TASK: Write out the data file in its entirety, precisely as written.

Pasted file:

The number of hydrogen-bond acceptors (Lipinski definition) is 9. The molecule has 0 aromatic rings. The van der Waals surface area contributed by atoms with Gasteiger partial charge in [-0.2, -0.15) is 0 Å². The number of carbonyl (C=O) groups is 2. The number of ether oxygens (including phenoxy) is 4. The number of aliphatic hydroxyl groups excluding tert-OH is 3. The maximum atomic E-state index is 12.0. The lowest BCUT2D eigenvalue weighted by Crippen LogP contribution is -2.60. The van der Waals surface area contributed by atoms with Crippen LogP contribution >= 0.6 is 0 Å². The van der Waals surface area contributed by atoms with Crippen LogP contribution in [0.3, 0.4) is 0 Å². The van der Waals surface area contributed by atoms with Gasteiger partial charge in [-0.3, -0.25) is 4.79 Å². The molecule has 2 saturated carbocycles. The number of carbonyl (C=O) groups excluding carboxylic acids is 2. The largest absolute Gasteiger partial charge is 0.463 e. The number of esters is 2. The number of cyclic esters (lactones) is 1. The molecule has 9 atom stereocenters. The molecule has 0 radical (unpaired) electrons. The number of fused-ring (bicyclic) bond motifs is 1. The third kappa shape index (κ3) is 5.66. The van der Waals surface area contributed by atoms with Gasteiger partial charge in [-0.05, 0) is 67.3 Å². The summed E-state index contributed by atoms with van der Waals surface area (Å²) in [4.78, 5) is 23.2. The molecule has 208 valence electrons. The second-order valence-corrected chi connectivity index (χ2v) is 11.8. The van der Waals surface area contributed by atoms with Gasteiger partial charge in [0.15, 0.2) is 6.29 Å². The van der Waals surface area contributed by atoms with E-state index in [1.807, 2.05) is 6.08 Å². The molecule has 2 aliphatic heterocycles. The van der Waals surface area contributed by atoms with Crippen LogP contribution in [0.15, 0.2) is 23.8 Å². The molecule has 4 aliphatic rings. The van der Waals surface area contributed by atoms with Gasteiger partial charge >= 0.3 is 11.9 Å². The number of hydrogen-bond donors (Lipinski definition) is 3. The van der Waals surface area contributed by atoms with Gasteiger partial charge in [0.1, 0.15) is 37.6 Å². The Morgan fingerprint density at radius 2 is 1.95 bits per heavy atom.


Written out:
The number of hydrogen-bond acceptors (Lipinski definition) is 9. The molecule has 0 aromatic rings. The van der Waals surface area contributed by atoms with Gasteiger partial charge in [-0.2, -0.15) is 0 Å². The number of carbonyl (C=O) groups is 2. The number of ether oxygens (including phenoxy) is 4. The number of aliphatic hydroxyl groups excluding tert-OH is 3. The maximum atomic E-state index is 12.0. The lowest BCUT2D eigenvalue weighted by Crippen LogP contribution is -2.60. The van der Waals surface area contributed by atoms with Crippen LogP contribution >= 0.6 is 0 Å². The van der Waals surface area contributed by atoms with Crippen LogP contribution in [0.3, 0.4) is 0 Å². The van der Waals surface area contributed by atoms with Gasteiger partial charge in [-0.3, -0.25) is 4.79 Å². The molecule has 2 saturated carbocycles. The number of carbonyl (C=O) groups excluding carboxylic acids is 2. The largest absolute Gasteiger partial charge is 0.463 e. The number of esters is 2. The number of cyclic esters (lactones) is 1. The molecule has 9 atom stereocenters. The molecule has 0 radical (unpaired) electrons. The number of fused-ring (bicyclic) bond motifs is 1. The third kappa shape index (κ3) is 5.66. The van der Waals surface area contributed by atoms with Gasteiger partial charge in [-0.05, 0) is 67.3 Å². The summed E-state index contributed by atoms with van der Waals surface area (Å²) in [4.78, 5) is 23.2. The molecule has 208 valence electrons. The second-order valence-corrected chi connectivity index (χ2v) is 11.8. The van der Waals surface area contributed by atoms with Gasteiger partial charge in [0.15, 0.2) is 6.29 Å². The van der Waals surface area contributed by atoms with E-state index in [1.807, 2.05) is 6.08 Å². The molecule has 2 aliphatic heterocycles. The van der Waals surface area contributed by atoms with Crippen LogP contribution in [0.15, 0.2) is 23.8 Å². The molecule has 4 aliphatic rings. The van der Waals surface area contributed by atoms with Gasteiger partial charge >= 0.3 is 11.9 Å². The number of hydrogen-bond donors (Lipinski definition) is 3. The van der Waals surface area contributed by atoms with Gasteiger partial charge in [0.1, 0.15) is 37.6 Å². The Morgan fingerprint density at radius 2 is 1.95 bits per heavy atom.